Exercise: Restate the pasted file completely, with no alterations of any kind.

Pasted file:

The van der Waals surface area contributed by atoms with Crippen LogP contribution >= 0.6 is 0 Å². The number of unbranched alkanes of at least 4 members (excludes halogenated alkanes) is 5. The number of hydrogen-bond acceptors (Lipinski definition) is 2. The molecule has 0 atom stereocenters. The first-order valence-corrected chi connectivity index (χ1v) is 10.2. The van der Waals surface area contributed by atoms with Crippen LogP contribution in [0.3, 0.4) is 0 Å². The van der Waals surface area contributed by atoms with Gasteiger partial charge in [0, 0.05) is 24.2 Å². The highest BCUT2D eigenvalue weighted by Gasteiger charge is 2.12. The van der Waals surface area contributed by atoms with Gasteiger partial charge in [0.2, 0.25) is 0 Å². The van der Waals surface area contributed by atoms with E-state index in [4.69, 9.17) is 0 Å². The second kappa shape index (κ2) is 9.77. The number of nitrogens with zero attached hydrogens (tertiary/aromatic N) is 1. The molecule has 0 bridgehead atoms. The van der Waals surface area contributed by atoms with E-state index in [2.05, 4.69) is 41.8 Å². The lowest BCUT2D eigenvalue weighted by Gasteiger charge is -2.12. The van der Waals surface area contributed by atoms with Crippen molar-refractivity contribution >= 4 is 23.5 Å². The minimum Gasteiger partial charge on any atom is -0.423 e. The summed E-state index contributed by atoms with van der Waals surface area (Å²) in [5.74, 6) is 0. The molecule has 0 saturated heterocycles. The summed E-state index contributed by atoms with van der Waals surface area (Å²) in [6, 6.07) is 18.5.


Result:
The van der Waals surface area contributed by atoms with Crippen LogP contribution >= 0.6 is 0 Å². The number of unbranched alkanes of at least 4 members (excludes halogenated alkanes) is 5. The number of hydrogen-bond acceptors (Lipinski definition) is 2. The molecule has 0 atom stereocenters. The first-order valence-corrected chi connectivity index (χ1v) is 10.2. The van der Waals surface area contributed by atoms with Crippen LogP contribution in [0.3, 0.4) is 0 Å². The van der Waals surface area contributed by atoms with Gasteiger partial charge in [0, 0.05) is 24.2 Å². The highest BCUT2D eigenvalue weighted by Gasteiger charge is 2.12. The van der Waals surface area contributed by atoms with Gasteiger partial charge in [0.2, 0.25) is 0 Å². The van der Waals surface area contributed by atoms with E-state index in [4.69, 9.17) is 0 Å². The second kappa shape index (κ2) is 9.77. The number of nitrogens with zero attached hydrogens (tertiary/aromatic N) is 1. The molecule has 0 bridgehead atoms. The van der Waals surface area contributed by atoms with E-state index in [2.05, 4.69) is 41.8 Å². The lowest BCUT2D eigenvalue weighted by Gasteiger charge is -2.12. The van der Waals surface area contributed by atoms with Crippen molar-refractivity contribution >= 4 is 23.5 Å². The minimum Gasteiger partial charge on any atom is -0.423 e. The summed E-state index contributed by atoms with van der Waals surface area (Å²) in [5.74, 6) is 0. The molecule has 0 saturated heterocycles. The summed E-state index contributed by atoms with van der Waals surface area (Å²) in [6, 6.07) is 18.5.